Michael Mitchell, LC
Port-au-Prince, Haiti - Today I write from Port-au-Prince,
Haiti. I’ve been here for two blessed weeks
during the Christmas season doing missionary work!
My Christmas reflections
and homilies have understandably taken on a very Haitian flavor. The Epiphany is no different.
is a Greek word that means “manifestation”. The Epiphany the
Church celebrates today is the “manifestation” or revelation of the
Christ Child to the World. While we can
speak of the Epiphany with a capital “E”, we can
also speak of epiphanies with the lower case “e”. The epiphanies of each day are the simple moments
when we recognize God and his many blessings to us.
Just as to the Magi the loving face of God
was revealed in the form of the infant babe in
the manger, so to us God’s love is revealed in
many ways. A family meal, a moment of prayer, a
helping hand, the sacraments and a baby’s laughter are all
small “epiphanies” of our lives.
Adele was a small, frail Haitian baby
boy that we found in the orphanage. He
was an “epiphany” for all of us.
been at the orphanage for some days before we arrived.
His frail and malnourished body lay in a crib, his
arm fixed with an I.V. His condition was
quite serious. Months of lack of proper food
and water had debilitated his tiny body. His prognosis was
missionaries quickly took turns holding Adele, caring for him and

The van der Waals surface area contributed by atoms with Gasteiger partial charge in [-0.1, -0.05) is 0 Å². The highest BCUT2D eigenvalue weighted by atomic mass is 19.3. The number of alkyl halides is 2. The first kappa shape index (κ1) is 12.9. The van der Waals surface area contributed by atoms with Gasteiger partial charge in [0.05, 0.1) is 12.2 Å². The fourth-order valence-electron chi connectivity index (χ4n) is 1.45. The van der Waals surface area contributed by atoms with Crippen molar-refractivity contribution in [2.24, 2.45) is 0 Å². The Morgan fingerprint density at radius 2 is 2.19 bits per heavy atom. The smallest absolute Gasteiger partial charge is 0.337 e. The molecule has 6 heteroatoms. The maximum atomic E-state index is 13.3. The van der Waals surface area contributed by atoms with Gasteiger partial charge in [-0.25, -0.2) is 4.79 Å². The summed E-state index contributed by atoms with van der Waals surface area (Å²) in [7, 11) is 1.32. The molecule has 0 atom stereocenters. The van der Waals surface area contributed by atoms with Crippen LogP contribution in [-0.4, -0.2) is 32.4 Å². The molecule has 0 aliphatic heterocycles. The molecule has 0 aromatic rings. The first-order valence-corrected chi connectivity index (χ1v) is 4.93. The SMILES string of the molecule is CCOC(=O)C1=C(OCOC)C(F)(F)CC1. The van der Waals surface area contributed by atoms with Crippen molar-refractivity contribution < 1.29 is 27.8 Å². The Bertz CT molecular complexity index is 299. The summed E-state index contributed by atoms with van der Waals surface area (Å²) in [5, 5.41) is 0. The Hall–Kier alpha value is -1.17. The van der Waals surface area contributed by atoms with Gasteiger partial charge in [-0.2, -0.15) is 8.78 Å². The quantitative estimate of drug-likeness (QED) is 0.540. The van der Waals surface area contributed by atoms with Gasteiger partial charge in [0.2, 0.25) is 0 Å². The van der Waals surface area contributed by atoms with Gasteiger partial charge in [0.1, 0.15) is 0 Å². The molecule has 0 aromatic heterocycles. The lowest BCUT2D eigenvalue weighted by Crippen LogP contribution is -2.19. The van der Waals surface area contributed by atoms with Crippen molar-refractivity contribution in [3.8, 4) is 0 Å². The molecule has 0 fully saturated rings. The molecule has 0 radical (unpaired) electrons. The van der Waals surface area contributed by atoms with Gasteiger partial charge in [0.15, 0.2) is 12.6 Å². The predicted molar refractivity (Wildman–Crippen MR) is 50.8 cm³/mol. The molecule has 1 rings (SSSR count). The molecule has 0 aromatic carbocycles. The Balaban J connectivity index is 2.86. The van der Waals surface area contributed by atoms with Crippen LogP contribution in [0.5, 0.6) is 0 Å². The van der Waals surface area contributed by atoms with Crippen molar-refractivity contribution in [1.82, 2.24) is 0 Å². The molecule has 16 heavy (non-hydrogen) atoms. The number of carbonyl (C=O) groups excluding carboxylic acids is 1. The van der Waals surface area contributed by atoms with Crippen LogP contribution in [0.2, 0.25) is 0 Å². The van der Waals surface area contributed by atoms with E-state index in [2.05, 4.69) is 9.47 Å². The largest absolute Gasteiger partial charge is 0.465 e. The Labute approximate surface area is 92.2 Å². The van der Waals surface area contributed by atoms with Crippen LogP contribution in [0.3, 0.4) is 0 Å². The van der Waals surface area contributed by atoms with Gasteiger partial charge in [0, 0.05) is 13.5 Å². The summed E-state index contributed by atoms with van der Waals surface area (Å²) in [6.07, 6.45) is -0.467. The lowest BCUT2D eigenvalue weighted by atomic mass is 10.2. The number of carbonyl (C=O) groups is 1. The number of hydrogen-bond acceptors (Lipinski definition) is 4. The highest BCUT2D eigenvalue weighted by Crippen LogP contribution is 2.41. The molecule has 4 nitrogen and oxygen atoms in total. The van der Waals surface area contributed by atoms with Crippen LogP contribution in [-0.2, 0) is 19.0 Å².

praying for him. The words of Christ were kept
in mind by all of us: “What you
do to least of these little ones, you do to
one who cared for Adele was conscious of the presence
of Christ. Adele was so weak he could barely move,
his breathing was difficult. However, his face radiated
peace and occasionally he would give the missionaries a weak
smile. Somehow in that tiny face, the face
of Christ was made visible, and all of us knew
baptized Adele that morning, one of the missionaries becoming the
proud Godmother. As the day went on and
Adele’s condition weakened we intensified our prayers for him. His
Godmother maintained her bedside vigil until Adele was taken to
the hospital, in hopes of better treatment. Adele however died
that evening, the news reaching us early the next morning. Life and death are all too common in
of the missionaries had a chance to hold him, love
him and pray for him before his passing. We did
exactly what we would have done for the Christ child
in that cold cave in Bethlehem. Adele became Christ for
us, we were able to see him with our own
eyes, hold him in our arms.
I can see
Adele now safe in heaven with Christ, a bouncing boy
full of life, running around the playground of heaven with
the other children. No more tears, no more pain. Just life and love. While the death
of a child is always a hard thing to see,
somehow little Adele’s passing was a beautiful “epiphany” for all
of us, a reminder that beyond this earthly life a
greater and more abundant life awaits.
As we gaze
on the Christ child this Christmas season, I pray that
all of you have received a personal “epiphany”.
Contemplate that moment, whatever and wherever it has occurred for
you. Like the Magi, we can truly kneel in worship
before the Christ child. And when you receive him in
the Eucharist, that great Epiphany of love, thank him from
the bottom of your heart!
Fr. Michael Mitchell LC is
a chaplain for the Regnum Christi apostolate Mission Youth which
has sent over forty missionaries to Haiti to provide spiritual
and humanitarian aid to the poor affected by the earthquake. Mission Youth has sent 24 groups to Haiti
since the earthquake, working in different parts of the city,
mostly alongside the Missionaries of Charity.